would give you


And the following:-


Would give you:


Does that make sense?  This is the most basic of Emmet syntax, and that’s where I’m going to leave you for today.  Try it out in codepen and see what you can come up with.

Next time around I’ll go into more detail on more advanced markup you can create with this handy little tool.  Until then, as a challenge try and come up with the Emmet syntax for the structure below:


Linking to external files in web development

This one seems to trip people up quite a lot, especially when linking to js files or extrernal stylesheets, but it’s actually quite simple once you get your head around it.

Let’s say you have a page, ‘index.html’ that is linking to an external stylesheet (‘style.css’) which is contained in the same folder.


Linking your file in this case is so simple you probably already do it:-

<link href="style.css" />

Because the css file is at the same level as the one requesting it, nothing more complicated is needed.  Simple so far?

Ok, now let’s say you have a separate directory in your folder structure where you want to keep your external files, such as ‘styles’, seen below:-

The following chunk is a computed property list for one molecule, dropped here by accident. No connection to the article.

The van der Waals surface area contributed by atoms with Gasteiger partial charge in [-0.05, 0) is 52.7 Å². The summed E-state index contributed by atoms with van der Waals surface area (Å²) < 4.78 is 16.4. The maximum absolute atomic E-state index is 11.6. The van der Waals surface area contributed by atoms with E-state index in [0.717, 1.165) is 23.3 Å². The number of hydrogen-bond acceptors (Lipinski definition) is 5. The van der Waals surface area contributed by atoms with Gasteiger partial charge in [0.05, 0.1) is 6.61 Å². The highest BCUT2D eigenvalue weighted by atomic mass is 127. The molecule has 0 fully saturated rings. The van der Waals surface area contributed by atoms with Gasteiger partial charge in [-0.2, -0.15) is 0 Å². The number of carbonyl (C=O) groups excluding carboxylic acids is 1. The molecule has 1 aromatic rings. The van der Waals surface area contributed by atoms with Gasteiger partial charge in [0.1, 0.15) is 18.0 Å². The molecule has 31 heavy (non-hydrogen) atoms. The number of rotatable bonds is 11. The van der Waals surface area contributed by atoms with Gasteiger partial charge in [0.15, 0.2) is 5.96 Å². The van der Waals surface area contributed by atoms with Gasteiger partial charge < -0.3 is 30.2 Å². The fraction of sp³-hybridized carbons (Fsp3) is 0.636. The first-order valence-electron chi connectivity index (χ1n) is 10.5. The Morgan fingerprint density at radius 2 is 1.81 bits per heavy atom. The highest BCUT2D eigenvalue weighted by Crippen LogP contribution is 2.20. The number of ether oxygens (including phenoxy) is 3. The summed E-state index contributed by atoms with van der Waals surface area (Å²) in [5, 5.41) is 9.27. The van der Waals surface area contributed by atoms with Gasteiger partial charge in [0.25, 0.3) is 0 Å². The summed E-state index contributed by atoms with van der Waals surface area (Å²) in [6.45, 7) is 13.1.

In this case you need to change the link so that it points to the correct file and in the correct folder.  Your link would look like this:-

<link href="styles/style.css" />

As you can see we’ve specified the folder name and the file, making sure that we use a forward slash (/) to separate the folder name from the file name.  With me so far?

Ok, now here’s a more complicated  scenario.  In this scenario, the page we are looking at ‘index.html’ is inside another folder, but the stylesheet we want to use is in a parent, or containing folder instead:-


Neither of the solutions we’ve used so far will get us anywhere.  Instead, we have to tell the html to move up a folder and then link to the file.  We do that by using two dots, like this ‘..’

So, in this case, we would link to our stylesheet like this:-

<link href="../style.css" />

What this is telling the browser is that the stylesheet is a folder up from where we are.

Now, finally, let’s look at a more complicated example, where the stylesheet is in a completely different folder from the html.


So, how you you think we get to our stylesheet?  The best way of figuring this out is to work out how we would tell the html where the css is located, and translate that into the correct notation:-